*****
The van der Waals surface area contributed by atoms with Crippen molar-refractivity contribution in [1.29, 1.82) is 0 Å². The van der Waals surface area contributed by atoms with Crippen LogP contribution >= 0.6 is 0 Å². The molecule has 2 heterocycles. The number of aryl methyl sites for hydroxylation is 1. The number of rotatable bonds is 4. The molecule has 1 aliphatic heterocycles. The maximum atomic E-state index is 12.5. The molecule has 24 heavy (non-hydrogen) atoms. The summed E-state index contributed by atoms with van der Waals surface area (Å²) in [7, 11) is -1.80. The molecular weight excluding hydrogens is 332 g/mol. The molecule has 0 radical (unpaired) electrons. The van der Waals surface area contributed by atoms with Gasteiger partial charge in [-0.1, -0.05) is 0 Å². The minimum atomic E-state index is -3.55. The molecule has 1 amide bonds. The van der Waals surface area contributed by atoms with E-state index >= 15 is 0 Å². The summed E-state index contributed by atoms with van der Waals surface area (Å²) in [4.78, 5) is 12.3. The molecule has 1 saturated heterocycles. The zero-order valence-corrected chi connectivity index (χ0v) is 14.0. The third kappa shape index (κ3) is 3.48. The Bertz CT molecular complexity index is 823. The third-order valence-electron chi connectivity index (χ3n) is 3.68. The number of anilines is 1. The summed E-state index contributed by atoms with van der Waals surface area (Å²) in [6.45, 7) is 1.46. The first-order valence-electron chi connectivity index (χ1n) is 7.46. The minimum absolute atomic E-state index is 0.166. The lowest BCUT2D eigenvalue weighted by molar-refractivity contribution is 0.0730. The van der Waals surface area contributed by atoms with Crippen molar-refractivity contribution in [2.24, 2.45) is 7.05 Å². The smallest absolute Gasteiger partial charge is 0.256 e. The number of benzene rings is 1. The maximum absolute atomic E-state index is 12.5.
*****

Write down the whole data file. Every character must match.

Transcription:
The van der Waals surface area contributed by atoms with Crippen molar-refractivity contribution in [1.29, 1.82) is 0 Å². The van der Waals surface area contributed by atoms with Crippen LogP contribution >= 0.6 is 0 Å². The molecule has 2 heterocycles. The number of aryl methyl sites for hydroxylation is 1. The number of rotatable bonds is 4. The molecule has 1 aliphatic heterocycles. The maximum atomic E-state index is 12.5. The molecule has 24 heavy (non-hydrogen) atoms. The summed E-state index contributed by atoms with van der Waals surface area (Å²) in [7, 11) is -1.80. The molecular weight excluding hydrogens is 332 g/mol. The molecule has 0 radical (unpaired) electrons. The van der Waals surface area contributed by atoms with Gasteiger partial charge in [-0.1, -0.05) is 0 Å². The minimum atomic E-state index is -3.55. The molecule has 1 amide bonds. The van der Waals surface area contributed by atoms with E-state index >= 15 is 0 Å². The summed E-state index contributed by atoms with van der Waals surface area (Å²) in [4.78, 5) is 12.3. The molecule has 1 saturated heterocycles. The zero-order valence-corrected chi connectivity index (χ0v) is 14.0. The third kappa shape index (κ3) is 3.48. The Bertz CT molecular complexity index is 823. The third-order valence-electron chi connectivity index (χ3n) is 3.68. The number of anilines is 1. The summed E-state index contributed by atoms with van der Waals surface area (Å²) in [6.45, 7) is 1.46. The first-order valence-electron chi connectivity index (χ1n) is 7.46. The minimum absolute atomic E-state index is 0.166. The lowest BCUT2D eigenvalue weighted by molar-refractivity contribution is 0.0730. The van der Waals surface area contributed by atoms with Crippen molar-refractivity contribution in [2.24, 2.45) is 7.05 Å². The smallest absolute Gasteiger partial charge is 0.256 e. The number of benzene rings is 1. The maximum absolute atomic E-state index is 12.5.